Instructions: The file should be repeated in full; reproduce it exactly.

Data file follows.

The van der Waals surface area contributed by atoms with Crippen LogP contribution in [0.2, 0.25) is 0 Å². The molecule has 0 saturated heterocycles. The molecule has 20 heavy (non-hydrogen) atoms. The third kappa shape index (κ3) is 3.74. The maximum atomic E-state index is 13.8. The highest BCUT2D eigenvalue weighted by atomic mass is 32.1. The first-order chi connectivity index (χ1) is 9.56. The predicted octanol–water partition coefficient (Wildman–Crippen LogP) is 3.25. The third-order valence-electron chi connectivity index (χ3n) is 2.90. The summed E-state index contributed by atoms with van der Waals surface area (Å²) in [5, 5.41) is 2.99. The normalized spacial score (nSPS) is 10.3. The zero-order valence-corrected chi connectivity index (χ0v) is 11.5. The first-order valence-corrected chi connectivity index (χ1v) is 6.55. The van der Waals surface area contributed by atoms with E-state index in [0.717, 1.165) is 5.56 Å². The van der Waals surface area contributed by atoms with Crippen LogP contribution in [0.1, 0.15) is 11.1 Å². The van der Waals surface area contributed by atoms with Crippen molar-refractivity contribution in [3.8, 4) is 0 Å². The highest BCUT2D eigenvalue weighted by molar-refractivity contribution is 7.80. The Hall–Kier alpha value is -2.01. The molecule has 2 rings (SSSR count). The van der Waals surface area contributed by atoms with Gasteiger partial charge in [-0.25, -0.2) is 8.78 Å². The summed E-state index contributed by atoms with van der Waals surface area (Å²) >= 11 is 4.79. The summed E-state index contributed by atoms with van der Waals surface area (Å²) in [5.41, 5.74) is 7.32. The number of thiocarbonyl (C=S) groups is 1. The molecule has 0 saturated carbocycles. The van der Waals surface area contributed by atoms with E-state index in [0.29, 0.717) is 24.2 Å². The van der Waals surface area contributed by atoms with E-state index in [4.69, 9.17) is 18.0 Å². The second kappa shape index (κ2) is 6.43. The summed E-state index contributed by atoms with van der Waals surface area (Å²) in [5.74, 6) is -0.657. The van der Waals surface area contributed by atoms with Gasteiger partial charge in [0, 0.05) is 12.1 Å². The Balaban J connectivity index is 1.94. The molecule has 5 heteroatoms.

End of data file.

The van der Waals surface area contributed by atoms with Crippen LogP contribution in [0.2, 0.25) is 0 Å². The molecule has 0 saturated heterocycles. The molecule has 20 heavy (non-hydrogen) atoms. The third kappa shape index (κ3) is 3.74. The maximum atomic E-state index is 13.8. The highest BCUT2D eigenvalue weighted by atomic mass is 32.1. The first-order chi connectivity index (χ1) is 9.56. The predicted octanol–water partition coefficient (Wildman–Crippen LogP) is 3.25. The third-order valence-electron chi connectivity index (χ3n) is 2.90. The summed E-state index contributed by atoms with van der Waals surface area (Å²) in [5, 5.41) is 2.99. The normalized spacial score (nSPS) is 10.3. The zero-order valence-corrected chi connectivity index (χ0v) is 11.5. The first-order valence-corrected chi connectivity index (χ1v) is 6.55. The van der Waals surface area contributed by atoms with E-state index in [0.717, 1.165) is 5.56 Å². The van der Waals surface area contributed by atoms with Crippen LogP contribution in [0.1, 0.15) is 11.1 Å². The van der Waals surface area contributed by atoms with Crippen molar-refractivity contribution in [3.8, 4) is 0 Å². The highest BCUT2D eigenvalue weighted by molar-refractivity contribution is 7.80. The Hall–Kier alpha value is -2.01. The molecule has 2 rings (SSSR count). The van der Waals surface area contributed by atoms with Gasteiger partial charge in [-0.25, -0.2) is 8.78 Å². The summed E-state index contributed by atoms with van der Waals surface area (Å²) >= 11 is 4.79. The summed E-state index contributed by atoms with van der Waals surface area (Å²) in [5.41, 5.74) is 7.32. The number of thiocarbonyl (C=S) groups is 1. The molecule has 0 saturated carbocycles. The van der Waals surface area contributed by atoms with E-state index in [0.29, 0.717) is 24.2 Å². The van der Waals surface area contributed by atoms with E-state index in [4.69, 9.17) is 18.0 Å². The second kappa shape index (κ2) is 6.43. The summed E-state index contributed by atoms with van der Waals surface area (Å²) in [5.74, 6) is -0.657. The van der Waals surface area contributed by atoms with Gasteiger partial charge in [0, 0.05) is 12.1 Å². The Balaban J connectivity index is 1.94. The molecule has 5 heteroatoms.